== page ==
Robot Language) is a simple language that extends traditional
functional programming techniques to behavior-based systems.
It is an architecture neutral language embedded within Scheme.
GRL provides a wide range of constructs for defining data flow
within communicating parallel control loops and manipulating
them at compile time using functional programming techniques.
Most of the characteristics of popular behavior-based robot
architectures can be concisely written as reusable software
abstractions in GRL. This makes it easier to write clear,
modular code, to “mix-and-match” arbitration mechanisms,
and to experiment with variations on existing mechanisms.
Programming of Behavior-Based Systems, Ian Horswill, Autonomous
Robots 9, 2000
members : Ian Horswill
Project is an attempt to extend parallel-reactive
architectures to higher level cognitive tasks. Cerebus is
intended to be a “self-demoing” robot in the sense that it
is able to give a short talk about itself and it is able to
field (slightly) more detailed questions (asked by typing
English on a keyboard) about itself, in addition to
demonstrating specific capabilities on demand.
Cerebus received the Nils Nilsson Award for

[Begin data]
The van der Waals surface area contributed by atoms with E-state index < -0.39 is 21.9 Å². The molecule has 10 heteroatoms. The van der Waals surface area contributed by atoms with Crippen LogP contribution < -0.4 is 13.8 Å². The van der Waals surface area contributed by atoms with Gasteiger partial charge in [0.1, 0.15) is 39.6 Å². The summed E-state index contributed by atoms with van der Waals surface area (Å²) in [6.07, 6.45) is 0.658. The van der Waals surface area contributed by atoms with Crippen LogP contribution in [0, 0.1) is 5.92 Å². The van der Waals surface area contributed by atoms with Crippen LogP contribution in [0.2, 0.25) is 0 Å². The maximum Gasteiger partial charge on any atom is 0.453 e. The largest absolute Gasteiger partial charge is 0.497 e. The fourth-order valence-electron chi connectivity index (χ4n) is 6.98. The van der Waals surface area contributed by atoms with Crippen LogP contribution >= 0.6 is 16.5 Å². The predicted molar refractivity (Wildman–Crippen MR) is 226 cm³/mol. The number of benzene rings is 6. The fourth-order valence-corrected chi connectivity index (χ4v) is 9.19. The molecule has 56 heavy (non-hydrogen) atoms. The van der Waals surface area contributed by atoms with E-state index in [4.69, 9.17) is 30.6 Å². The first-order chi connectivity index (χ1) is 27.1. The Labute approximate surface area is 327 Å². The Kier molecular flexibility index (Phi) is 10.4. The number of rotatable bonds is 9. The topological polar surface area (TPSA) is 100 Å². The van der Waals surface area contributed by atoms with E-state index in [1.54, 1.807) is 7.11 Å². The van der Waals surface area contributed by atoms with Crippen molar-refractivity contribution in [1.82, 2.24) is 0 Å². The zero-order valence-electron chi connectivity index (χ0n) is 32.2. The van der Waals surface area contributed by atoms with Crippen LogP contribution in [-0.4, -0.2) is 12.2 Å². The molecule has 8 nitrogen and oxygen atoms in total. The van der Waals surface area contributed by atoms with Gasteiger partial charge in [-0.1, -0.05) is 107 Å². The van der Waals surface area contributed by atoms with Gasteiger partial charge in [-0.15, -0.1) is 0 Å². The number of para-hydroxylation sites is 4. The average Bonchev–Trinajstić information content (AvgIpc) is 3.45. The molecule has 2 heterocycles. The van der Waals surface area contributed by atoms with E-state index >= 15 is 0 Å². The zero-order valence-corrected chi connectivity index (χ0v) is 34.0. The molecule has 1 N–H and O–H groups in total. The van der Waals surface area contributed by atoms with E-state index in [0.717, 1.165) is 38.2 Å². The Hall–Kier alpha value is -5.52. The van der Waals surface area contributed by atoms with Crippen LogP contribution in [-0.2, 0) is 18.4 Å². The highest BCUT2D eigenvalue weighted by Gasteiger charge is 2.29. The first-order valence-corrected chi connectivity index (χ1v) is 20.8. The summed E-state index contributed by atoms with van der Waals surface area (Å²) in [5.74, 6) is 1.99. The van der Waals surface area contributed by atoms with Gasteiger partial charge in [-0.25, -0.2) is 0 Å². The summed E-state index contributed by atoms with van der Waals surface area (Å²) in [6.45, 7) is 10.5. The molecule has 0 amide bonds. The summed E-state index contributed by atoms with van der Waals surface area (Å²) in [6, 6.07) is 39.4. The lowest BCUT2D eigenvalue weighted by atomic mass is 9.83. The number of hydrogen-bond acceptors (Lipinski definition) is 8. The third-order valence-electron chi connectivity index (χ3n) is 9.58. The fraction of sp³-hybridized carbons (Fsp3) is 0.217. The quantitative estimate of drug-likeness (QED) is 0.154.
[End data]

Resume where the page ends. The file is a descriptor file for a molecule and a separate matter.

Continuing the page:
Integrating AI Technologies at the 2001 AAAI Conference.
Project, Ian Horswill et al., 2000, forthcoming
members : Robert Zubek, Ian Horswill
No-Excuses is an ongoing project to enable our robots to
function indefinitely in a human environment. The robots
should be able to operate for long periods with little or no
human assistance. Furthermore, they should be actually
performing some useful function, e.g. fetching coffee, make
announcements, etc, while interacting with humans as needed.
That is, they should not appear to be simply wandering
aimlessly in the hallways.
members : All AMRG undergrads, Ian Horswill
Self-Explains whY (ROSEY) project aims to
enable a behavior-based robot to generate explanations of its
own changing behaviors and state in response to questions such
as "Why are you turning now?", "Why are you stopped?". ROSEY
can be treated as an extension of Cerebus; it borrows
Cerebus's simple natural language interface while extending
what Cerebus can explain.
members : Dac Le, Ian Horswill
SEEKers is an
attempt to build a search-and-capture system using groups of
robots. The robots cooperatively search a network of corridors
for a human intruder. When the intruder is located, the robots
will try to cover chokepoints in an attempt to prevent the
human from escaping. Then, the remaining area is narrowed bit
by bit until the human is completely surround by robots and is
no longer able to maneuver.
members : Aaron Khoo, Ian Horswill
project aims to create a framework for developing smart bots
for first-person shooters. We're using the Half-Life engine as
our foundation to build on and are providing a clean API and
other tools for rapid, simple bot development. See the
page for more details.
members : Greg Dunham, Nick Trienens, Sanjay Sood, Aaron Khoo, Ian Horswill